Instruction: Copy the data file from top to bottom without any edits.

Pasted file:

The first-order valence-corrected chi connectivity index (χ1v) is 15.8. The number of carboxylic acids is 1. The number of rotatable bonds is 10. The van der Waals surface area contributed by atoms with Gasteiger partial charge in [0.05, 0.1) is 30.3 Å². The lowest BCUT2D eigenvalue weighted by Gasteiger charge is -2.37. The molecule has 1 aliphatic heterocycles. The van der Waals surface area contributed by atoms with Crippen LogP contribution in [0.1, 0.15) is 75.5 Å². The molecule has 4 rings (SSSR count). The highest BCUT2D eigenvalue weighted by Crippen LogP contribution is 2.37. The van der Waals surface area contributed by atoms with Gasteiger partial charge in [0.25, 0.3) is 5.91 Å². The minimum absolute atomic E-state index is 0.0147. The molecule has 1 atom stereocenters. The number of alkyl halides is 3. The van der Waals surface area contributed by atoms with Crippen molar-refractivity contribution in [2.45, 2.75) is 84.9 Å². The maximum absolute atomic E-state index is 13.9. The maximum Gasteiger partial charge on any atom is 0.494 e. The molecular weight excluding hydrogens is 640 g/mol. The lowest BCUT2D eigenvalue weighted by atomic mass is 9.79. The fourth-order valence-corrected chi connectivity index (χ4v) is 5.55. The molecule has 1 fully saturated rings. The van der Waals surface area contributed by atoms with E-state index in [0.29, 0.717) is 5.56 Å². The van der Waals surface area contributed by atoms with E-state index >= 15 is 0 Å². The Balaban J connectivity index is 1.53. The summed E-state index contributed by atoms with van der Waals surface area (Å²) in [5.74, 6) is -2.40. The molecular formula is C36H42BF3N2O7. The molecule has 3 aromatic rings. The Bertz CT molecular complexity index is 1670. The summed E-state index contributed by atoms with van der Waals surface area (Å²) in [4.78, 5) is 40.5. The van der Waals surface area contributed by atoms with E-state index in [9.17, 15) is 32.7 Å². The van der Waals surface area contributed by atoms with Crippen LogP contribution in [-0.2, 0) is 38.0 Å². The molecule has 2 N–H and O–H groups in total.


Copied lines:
The first-order valence-corrected chi connectivity index (χ1v) is 15.8. The number of carboxylic acids is 1. The number of rotatable bonds is 10. The van der Waals surface area contributed by atoms with Gasteiger partial charge in [0.05, 0.1) is 30.3 Å². The lowest BCUT2D eigenvalue weighted by Gasteiger charge is -2.37. The molecule has 1 aliphatic heterocycles. The van der Waals surface area contributed by atoms with Crippen LogP contribution in [0.1, 0.15) is 75.5 Å². The molecule has 4 rings (SSSR count). The highest BCUT2D eigenvalue weighted by Crippen LogP contribution is 2.37. The van der Waals surface area contributed by atoms with Gasteiger partial charge in [0.25, 0.3) is 5.91 Å². The minimum absolute atomic E-state index is 0.0147. The molecule has 1 atom stereocenters. The number of alkyl halides is 3. The van der Waals surface area contributed by atoms with Crippen molar-refractivity contribution in [2.45, 2.75) is 84.9 Å². The maximum absolute atomic E-state index is 13.9. The maximum Gasteiger partial charge on any atom is 0.494 e. The molecular weight excluding hydrogens is 640 g/mol. The lowest BCUT2D eigenvalue weighted by atomic mass is 9.79. The fourth-order valence-corrected chi connectivity index (χ4v) is 5.55. The molecule has 1 fully saturated rings. The van der Waals surface area contributed by atoms with E-state index in [0.29, 0.717) is 5.56 Å². The van der Waals surface area contributed by atoms with E-state index >= 15 is 0 Å². The Balaban J connectivity index is 1.53. The summed E-state index contributed by atoms with van der Waals surface area (Å²) in [5.74, 6) is -2.40. The molecular formula is C36H42BF3N2O7. The molecule has 3 aromatic rings. The Bertz CT molecular complexity index is 1670. The summed E-state index contributed by atoms with van der Waals surface area (Å²) in [4.78, 5) is 40.5. The van der Waals surface area contributed by atoms with E-state index in [9.17, 15) is 32.7 Å². The van der Waals surface area contributed by atoms with Crippen LogP contribution in [-0.2, 0) is 38.0 Å². The molecule has 2 N–H and O–H groups in total.